Durdle Door is a natural arch carved into the limestone cliffs on the Jurassic Coast of England. The geological feature is the unquestionable highlight of the Lulworth Estate, which is open to the public and consists of 12,000 acres (4,856 hectares) of picturesque terrain. Go for a romantic stroll along the stony beach and take photographs of this stunning geological feature.
The arch was formed by sea erosion on the cliff, which gradually wore away the weaker layers, leaving only the arch standing. Today, you’ll be able to spot other remnants of old arches in the form of rock stacks and stumps. As the crashing waves continue to pound Durdle Door, this is its inevitable future. The site’s name derives from the Old English word “thirl,” which means drill. The famous arch has featured in music videos and movies, such as Wilde and Nanny McPhee.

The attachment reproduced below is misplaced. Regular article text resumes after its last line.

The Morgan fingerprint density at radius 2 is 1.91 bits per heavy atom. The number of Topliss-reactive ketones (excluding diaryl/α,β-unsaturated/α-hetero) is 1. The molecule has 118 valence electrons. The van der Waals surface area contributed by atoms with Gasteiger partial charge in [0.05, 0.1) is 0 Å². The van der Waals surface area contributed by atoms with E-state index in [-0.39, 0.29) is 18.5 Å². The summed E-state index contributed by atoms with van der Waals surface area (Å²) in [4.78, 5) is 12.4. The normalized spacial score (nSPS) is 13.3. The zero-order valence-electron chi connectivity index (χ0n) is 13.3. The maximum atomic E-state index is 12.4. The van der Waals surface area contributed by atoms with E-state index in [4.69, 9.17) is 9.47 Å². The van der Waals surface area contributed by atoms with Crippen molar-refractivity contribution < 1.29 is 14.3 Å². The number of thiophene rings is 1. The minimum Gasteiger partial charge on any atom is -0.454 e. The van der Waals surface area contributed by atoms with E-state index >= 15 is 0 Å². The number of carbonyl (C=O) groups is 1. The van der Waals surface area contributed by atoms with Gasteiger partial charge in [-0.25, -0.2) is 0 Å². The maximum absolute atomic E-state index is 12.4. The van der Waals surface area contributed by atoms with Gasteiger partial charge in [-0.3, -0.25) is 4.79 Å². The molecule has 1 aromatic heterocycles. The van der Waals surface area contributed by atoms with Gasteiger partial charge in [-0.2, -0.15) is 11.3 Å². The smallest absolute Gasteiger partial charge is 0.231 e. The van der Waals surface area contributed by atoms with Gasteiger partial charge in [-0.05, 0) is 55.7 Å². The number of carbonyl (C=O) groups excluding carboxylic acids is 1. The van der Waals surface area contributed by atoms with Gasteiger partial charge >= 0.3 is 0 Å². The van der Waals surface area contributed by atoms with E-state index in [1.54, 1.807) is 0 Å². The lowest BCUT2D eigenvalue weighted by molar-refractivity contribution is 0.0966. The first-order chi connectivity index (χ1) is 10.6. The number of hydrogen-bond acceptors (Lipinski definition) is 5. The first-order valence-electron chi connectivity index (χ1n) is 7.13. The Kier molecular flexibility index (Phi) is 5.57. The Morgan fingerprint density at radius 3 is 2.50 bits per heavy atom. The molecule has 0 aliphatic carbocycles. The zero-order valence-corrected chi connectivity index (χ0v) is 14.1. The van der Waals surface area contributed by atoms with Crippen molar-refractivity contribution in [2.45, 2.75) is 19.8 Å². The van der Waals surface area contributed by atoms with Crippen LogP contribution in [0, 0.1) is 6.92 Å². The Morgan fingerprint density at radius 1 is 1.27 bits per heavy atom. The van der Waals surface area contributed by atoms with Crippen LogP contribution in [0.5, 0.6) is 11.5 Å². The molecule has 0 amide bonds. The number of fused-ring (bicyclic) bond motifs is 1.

Note the fossil ripple marks in the slabs of rock at the lower section of the arch. At the top, there are visible rings that mark life from millions of years ago. Capture photos of these intriguing inscriptions of time.
When the weather is sunny, the pebbly beach is a nice place to spend the day. Work on your tan or go for a swim in the sea with your family. The beach is quite steep, so weak swimmers and families with children should take extra care.
Stroll along the green hills behind the beach for excellent views of the sea and the English countryside. Enjoy the serene ambiance and the fresh sea breeze as you traverse the large meadows. In the summer, there is a shop selling rock and fossil souvenirs as well as refreshments.
Durdle Door is 14 miles (22.5 kilometers) east of Weymouth on the south coast of England. You can access the site through the villages of Lulworth and Winfrith. Walk to the cliff tops and make your way down the steep hills to the beach. There is a parking lot nearby.